Vollers is not a party to any of the loan documents, and thus, has no rights thereunder, including a right to notice of default. In particular, Vollers has no rights under the Assignment because it is not a party thereto, and the Assignment did not cover Vollers's subcontract with Opus East -- it only covered contracts by and between Citizens and MCC.
There is no privity of contract between Vollers and Citizens under any of the loan documents, and there is no evidence that Vollers was an intended third-party beneficiary thereunder, including the alleged modified loan agreement. See Werrmann v. Artusa, Ltd., 266 N.J. Super. 471, 476 (App. Div. 1993).
There is no evidence that Vollers reasonably expected Citizens to pay it, or that Citizens objectively expected to pay Vollers. See Insulation Contractor & Supply v. Kravco, Inc., 209 N.J. Super. 367, 377-78 (App. Div. 1986). In fact, Vollers did not even know that Citizens had taken control of the Mercer Project until after Citizens filed its foreclosure action, which occurred after Vollers had filed its construction lien.
The Construction Trust Fund Act (CTFA), N.J.S.A. 2A:44-148, on which Vollers relies, does not apply to private construction projects, such as the Mercer Project. Hiller and Skoglund, Inc. v. Atlantic Creosoting Co., 40 N.J. 6, 20-21 (1963); Reliance Ins. Co. v. Lott Group, Inc., 370 N.J. Super. 563, 573 (App. Div.), certif. denied, 182 N.J. 149 (2004). Even if the CTFA applied, it only applies to general contractors or other parties who receive funds for the construction project, not to lenders who supply the funds, such as Citizens. See N.J.S.A. 2A:44-148 (the CTFA creates a trust only when the funds are "in the hands of such person as such contractor"); see also Am. Lumberman's Mut. Cas. Co. of Ill. v. Bradley Constr. Co., 127 N.J. Eq. 500, 508 (Ch. 1940), aff'd, 129 N.J. Eq. 278 (E. & A. 1941) (noting that the statute's purpose "was to charge payments on account of contracts for public works with a trust in favor of laborers and materialmen only so long as such payments remained in the contractor's hands").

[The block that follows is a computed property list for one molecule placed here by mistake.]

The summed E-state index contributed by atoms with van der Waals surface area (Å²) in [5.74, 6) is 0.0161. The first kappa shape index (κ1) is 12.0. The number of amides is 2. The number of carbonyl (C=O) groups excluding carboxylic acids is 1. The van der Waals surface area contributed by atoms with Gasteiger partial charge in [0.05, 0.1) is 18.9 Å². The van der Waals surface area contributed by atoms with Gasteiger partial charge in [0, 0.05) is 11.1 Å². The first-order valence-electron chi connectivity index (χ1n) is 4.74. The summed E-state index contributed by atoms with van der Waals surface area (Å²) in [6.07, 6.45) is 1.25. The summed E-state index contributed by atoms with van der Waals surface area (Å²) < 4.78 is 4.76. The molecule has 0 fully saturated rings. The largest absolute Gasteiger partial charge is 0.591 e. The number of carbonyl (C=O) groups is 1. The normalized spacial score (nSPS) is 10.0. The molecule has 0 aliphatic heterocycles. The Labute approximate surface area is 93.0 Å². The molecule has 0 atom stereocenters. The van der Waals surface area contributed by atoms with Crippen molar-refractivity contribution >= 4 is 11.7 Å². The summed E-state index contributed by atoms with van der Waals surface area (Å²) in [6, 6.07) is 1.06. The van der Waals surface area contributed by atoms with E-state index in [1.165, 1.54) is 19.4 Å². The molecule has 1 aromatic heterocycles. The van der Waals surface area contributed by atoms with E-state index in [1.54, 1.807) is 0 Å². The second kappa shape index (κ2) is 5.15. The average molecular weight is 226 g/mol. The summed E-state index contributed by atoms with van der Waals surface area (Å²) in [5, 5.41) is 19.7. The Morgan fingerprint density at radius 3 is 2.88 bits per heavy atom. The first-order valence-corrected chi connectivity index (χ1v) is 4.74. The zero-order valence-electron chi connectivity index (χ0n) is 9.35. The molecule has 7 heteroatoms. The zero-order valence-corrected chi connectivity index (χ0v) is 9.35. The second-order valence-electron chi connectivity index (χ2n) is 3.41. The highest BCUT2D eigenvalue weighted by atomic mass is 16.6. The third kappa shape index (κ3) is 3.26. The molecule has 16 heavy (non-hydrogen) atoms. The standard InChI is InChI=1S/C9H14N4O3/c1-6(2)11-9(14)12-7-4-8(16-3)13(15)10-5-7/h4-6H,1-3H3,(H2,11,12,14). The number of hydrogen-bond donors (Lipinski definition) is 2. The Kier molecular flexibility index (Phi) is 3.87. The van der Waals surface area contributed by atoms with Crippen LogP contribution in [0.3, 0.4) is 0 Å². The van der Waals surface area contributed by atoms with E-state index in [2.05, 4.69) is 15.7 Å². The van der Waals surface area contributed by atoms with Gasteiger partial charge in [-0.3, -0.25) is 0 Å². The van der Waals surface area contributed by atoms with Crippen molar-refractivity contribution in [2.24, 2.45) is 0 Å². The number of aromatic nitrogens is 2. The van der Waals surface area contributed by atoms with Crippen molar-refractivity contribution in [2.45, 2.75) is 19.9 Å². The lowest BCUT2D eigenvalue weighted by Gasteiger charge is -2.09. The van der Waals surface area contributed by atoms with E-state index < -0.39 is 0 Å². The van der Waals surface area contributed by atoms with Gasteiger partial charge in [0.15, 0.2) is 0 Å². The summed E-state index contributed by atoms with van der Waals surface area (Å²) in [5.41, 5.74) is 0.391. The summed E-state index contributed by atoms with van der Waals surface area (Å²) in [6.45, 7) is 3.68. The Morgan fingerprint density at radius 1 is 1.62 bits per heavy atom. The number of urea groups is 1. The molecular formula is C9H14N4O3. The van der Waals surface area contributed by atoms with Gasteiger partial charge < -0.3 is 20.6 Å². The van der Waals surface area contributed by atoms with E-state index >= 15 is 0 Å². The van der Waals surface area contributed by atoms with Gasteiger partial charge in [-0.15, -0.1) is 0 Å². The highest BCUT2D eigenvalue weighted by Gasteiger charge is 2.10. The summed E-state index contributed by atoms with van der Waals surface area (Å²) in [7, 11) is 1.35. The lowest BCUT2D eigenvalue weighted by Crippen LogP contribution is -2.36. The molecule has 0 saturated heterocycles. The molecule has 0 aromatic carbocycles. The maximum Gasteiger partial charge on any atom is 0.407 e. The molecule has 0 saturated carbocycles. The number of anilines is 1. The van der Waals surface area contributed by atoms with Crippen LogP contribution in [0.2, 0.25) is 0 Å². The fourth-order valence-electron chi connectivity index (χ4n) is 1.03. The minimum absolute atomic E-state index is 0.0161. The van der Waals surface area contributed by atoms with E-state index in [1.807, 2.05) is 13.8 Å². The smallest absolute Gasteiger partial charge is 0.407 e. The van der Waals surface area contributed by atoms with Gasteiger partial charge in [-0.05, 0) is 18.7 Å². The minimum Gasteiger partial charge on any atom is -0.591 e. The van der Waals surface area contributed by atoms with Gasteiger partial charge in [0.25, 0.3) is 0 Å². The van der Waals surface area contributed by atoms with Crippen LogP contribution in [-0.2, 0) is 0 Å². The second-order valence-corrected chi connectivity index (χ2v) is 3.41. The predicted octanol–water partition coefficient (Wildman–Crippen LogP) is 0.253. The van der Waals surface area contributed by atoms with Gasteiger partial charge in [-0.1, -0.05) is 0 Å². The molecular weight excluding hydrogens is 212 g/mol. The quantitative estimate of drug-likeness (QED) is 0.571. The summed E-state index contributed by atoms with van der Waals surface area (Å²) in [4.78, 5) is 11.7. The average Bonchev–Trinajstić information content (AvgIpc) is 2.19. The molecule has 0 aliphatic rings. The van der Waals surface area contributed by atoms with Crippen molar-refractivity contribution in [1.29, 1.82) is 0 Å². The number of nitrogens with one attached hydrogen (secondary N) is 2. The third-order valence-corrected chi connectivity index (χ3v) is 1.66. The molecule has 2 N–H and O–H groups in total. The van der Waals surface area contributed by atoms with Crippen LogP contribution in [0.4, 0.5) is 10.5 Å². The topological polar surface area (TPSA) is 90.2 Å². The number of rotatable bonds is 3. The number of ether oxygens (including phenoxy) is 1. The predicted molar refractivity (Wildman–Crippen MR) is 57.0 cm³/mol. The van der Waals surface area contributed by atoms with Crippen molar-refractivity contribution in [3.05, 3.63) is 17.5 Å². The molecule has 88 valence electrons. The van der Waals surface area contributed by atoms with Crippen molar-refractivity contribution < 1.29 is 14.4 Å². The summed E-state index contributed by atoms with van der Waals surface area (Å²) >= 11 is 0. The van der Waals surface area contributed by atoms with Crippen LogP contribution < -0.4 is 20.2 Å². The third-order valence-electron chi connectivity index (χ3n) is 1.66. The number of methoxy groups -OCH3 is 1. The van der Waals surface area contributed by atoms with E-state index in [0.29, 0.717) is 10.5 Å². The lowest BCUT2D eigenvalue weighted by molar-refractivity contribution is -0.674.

There is no evidence that Citizens maliciously interfered with Vollers's subcontract or harmed Vollers's economic interests, and the alleged modified loan agreement does not establish malice. See Dello Russo v. Nagel, 358 N.J. Super. 254, 268 (App. Div. 2003) (holding that "the fact that a breaching party acted 'to advance [its] own interest and financial position' does not establish the necessary malice or wrongful conduct" (quoting Sandler v. Lawn-A-Mat Chem. & Equip. Corp., 141 N.J. Super. 437, 451-52 (App. Div.), certif. denied, 71 N.J. 503 (1976))).
Finally, this is not a lien priority action; it is a money damages action based on Citizens' alleged duty to pay Vollers. Accordingly, the New Jersey Construction Lien Law, N.J.S.A. 2A:44A-1 to -38, does not apply.